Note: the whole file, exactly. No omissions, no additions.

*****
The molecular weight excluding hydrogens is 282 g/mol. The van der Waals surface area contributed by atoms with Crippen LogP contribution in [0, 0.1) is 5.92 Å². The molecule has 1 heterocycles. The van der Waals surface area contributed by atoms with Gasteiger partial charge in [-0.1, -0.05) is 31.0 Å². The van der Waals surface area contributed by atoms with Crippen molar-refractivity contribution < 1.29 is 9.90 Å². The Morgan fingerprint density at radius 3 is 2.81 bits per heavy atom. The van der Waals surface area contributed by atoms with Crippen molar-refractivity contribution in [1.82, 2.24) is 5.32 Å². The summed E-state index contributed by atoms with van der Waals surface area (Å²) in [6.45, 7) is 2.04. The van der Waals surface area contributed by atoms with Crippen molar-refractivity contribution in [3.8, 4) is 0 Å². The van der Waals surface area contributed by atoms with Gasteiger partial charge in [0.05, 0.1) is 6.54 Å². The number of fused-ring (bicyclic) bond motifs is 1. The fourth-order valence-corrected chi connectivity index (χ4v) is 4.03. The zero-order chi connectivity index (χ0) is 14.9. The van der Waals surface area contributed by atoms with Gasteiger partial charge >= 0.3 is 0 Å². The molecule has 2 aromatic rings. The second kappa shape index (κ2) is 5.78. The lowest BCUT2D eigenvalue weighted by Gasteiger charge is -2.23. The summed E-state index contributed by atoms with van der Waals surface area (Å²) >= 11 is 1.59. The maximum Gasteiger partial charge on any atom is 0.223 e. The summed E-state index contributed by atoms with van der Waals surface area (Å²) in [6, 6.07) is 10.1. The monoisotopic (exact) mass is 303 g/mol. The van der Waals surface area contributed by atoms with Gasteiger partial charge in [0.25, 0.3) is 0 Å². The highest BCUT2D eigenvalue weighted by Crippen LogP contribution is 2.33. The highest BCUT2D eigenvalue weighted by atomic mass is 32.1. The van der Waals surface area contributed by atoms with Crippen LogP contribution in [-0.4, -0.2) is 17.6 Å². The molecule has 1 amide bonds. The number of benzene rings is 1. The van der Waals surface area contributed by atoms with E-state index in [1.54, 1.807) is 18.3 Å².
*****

The molecular weight excluding hydrogens is 282 g/mol. The van der Waals surface area contributed by atoms with Crippen LogP contribution in [0, 0.1) is 5.92 Å². The molecule has 1 heterocycles. The van der Waals surface area contributed by atoms with Gasteiger partial charge in [-0.1, -0.05) is 31.0 Å². The van der Waals surface area contributed by atoms with Crippen molar-refractivity contribution < 1.29 is 9.90 Å². The Morgan fingerprint density at radius 3 is 2.81 bits per heavy atom. The van der Waals surface area contributed by atoms with Crippen molar-refractivity contribution in [1.82, 2.24) is 5.32 Å². The summed E-state index contributed by atoms with van der Waals surface area (Å²) in [6.45, 7) is 2.04. The van der Waals surface area contributed by atoms with Crippen molar-refractivity contribution in [3.8, 4) is 0 Å². The van der Waals surface area contributed by atoms with Gasteiger partial charge in [0.05, 0.1) is 6.54 Å². The number of fused-ring (bicyclic) bond motifs is 1. The fourth-order valence-corrected chi connectivity index (χ4v) is 4.03. The zero-order chi connectivity index (χ0) is 14.9. The van der Waals surface area contributed by atoms with Gasteiger partial charge >= 0.3 is 0 Å². The molecule has 2 aromatic rings. The second kappa shape index (κ2) is 5.78. The lowest BCUT2D eigenvalue weighted by Gasteiger charge is -2.23. The summed E-state index contributed by atoms with van der Waals surface area (Å²) >= 11 is 1.59. The maximum Gasteiger partial charge on any atom is 0.223 e. The summed E-state index contributed by atoms with van der Waals surface area (Å²) in [6, 6.07) is 10.1. The monoisotopic (exact) mass is 303 g/mol. The van der Waals surface area contributed by atoms with Gasteiger partial charge in [0.25, 0.3) is 0 Å². The highest BCUT2D eigenvalue weighted by Crippen LogP contribution is 2.33. The highest BCUT2D eigenvalue weighted by atomic mass is 32.1. The van der Waals surface area contributed by atoms with Crippen LogP contribution in [-0.4, -0.2) is 17.6 Å². The molecule has 1 amide bonds. The number of benzene rings is 1. The van der Waals surface area contributed by atoms with E-state index in [1.54, 1.807) is 18.3 Å².